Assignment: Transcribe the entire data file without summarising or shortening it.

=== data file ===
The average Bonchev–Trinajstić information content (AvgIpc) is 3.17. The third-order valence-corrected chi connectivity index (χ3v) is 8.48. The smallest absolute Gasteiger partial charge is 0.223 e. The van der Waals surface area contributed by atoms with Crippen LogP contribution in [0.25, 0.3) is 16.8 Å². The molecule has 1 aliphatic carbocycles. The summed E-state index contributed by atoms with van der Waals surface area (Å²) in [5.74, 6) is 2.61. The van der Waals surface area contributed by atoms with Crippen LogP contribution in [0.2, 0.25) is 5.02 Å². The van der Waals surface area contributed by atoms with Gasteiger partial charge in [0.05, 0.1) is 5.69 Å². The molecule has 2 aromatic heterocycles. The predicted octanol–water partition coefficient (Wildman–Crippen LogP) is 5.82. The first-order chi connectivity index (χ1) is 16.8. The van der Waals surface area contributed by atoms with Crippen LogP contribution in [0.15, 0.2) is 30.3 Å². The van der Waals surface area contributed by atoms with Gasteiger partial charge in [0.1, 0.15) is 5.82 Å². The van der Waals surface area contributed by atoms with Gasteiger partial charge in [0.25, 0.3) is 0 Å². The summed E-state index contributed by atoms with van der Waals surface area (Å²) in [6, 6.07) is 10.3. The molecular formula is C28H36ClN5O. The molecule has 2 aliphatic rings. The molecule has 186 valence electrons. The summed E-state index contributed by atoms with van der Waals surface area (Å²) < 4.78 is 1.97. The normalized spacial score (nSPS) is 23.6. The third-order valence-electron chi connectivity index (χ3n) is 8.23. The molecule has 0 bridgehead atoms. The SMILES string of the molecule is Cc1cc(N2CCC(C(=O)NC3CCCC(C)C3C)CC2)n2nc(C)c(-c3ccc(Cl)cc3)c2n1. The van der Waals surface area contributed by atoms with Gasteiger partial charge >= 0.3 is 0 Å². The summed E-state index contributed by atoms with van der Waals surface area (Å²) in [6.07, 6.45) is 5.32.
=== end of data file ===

The average Bonchev–Trinajstić information content (AvgIpc) is 3.17. The third-order valence-corrected chi connectivity index (χ3v) is 8.48. The smallest absolute Gasteiger partial charge is 0.223 e. The van der Waals surface area contributed by atoms with Crippen LogP contribution in [0.25, 0.3) is 16.8 Å². The molecule has 1 aliphatic carbocycles. The summed E-state index contributed by atoms with van der Waals surface area (Å²) in [5.74, 6) is 2.61. The van der Waals surface area contributed by atoms with Crippen LogP contribution in [0.2, 0.25) is 5.02 Å². The van der Waals surface area contributed by atoms with Gasteiger partial charge in [0.05, 0.1) is 5.69 Å². The molecule has 2 aromatic heterocycles. The predicted octanol–water partition coefficient (Wildman–Crippen LogP) is 5.82. The first-order chi connectivity index (χ1) is 16.8. The van der Waals surface area contributed by atoms with Crippen LogP contribution in [0.15, 0.2) is 30.3 Å². The van der Waals surface area contributed by atoms with Gasteiger partial charge in [0.1, 0.15) is 5.82 Å². The van der Waals surface area contributed by atoms with Gasteiger partial charge in [0.25, 0.3) is 0 Å². The summed E-state index contributed by atoms with van der Waals surface area (Å²) in [6, 6.07) is 10.3. The molecular formula is C28H36ClN5O. The molecule has 2 aliphatic rings. The molecule has 186 valence electrons. The summed E-state index contributed by atoms with van der Waals surface area (Å²) < 4.78 is 1.97. The normalized spacial score (nSPS) is 23.6. The third-order valence-electron chi connectivity index (χ3n) is 8.23. The molecule has 0 bridgehead atoms. The SMILES string of the molecule is Cc1cc(N2CCC(C(=O)NC3CCCC(C)C3C)CC2)n2nc(C)c(-c3ccc(Cl)cc3)c2n1. The van der Waals surface area contributed by atoms with Gasteiger partial charge >= 0.3 is 0 Å². The summed E-state index contributed by atoms with van der Waals surface area (Å²) in [6.07, 6.45) is 5.32.